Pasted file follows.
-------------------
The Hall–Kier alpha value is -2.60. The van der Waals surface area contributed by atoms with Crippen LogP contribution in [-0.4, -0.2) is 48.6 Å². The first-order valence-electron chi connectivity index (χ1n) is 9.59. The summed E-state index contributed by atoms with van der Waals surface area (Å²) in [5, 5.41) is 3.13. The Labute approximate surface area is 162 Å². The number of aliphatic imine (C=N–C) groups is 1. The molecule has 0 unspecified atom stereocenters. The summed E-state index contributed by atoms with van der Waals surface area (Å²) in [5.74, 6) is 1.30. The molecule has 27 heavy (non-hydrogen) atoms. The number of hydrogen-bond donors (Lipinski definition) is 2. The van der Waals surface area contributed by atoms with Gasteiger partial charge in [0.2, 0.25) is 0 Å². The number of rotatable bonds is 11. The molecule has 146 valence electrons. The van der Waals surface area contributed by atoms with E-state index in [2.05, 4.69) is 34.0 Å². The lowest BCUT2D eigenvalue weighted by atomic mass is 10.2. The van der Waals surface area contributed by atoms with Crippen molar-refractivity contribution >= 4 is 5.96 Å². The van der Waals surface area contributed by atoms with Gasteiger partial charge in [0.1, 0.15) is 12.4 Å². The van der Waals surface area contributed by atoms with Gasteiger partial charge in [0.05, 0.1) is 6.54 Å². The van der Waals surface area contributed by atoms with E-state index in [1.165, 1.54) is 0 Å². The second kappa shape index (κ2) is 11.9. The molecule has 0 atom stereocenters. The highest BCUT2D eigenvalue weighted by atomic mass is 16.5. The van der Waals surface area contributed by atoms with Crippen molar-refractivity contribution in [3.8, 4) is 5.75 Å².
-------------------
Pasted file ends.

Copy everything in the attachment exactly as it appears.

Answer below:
The Hall–Kier alpha value is -2.60. The van der Waals surface area contributed by atoms with Crippen LogP contribution in [-0.4, -0.2) is 48.6 Å². The first-order valence-electron chi connectivity index (χ1n) is 9.59. The summed E-state index contributed by atoms with van der Waals surface area (Å²) in [5, 5.41) is 3.13. The Labute approximate surface area is 162 Å². The number of aliphatic imine (C=N–C) groups is 1. The molecule has 0 unspecified atom stereocenters. The summed E-state index contributed by atoms with van der Waals surface area (Å²) in [5.74, 6) is 1.30. The molecule has 27 heavy (non-hydrogen) atoms. The number of hydrogen-bond donors (Lipinski definition) is 2. The van der Waals surface area contributed by atoms with Gasteiger partial charge in [0.2, 0.25) is 0 Å². The number of rotatable bonds is 11. The molecule has 146 valence electrons. The van der Waals surface area contributed by atoms with E-state index in [2.05, 4.69) is 34.0 Å². The lowest BCUT2D eigenvalue weighted by atomic mass is 10.2. The van der Waals surface area contributed by atoms with Crippen molar-refractivity contribution >= 4 is 5.96 Å². The van der Waals surface area contributed by atoms with Gasteiger partial charge in [0.1, 0.15) is 12.4 Å². The van der Waals surface area contributed by atoms with Gasteiger partial charge in [0.05, 0.1) is 6.54 Å². The van der Waals surface area contributed by atoms with E-state index in [1.165, 1.54) is 0 Å². The second kappa shape index (κ2) is 11.9. The molecule has 0 atom stereocenters. The highest BCUT2D eigenvalue weighted by atomic mass is 16.5. The van der Waals surface area contributed by atoms with Crippen molar-refractivity contribution in [3.8, 4) is 5.75 Å².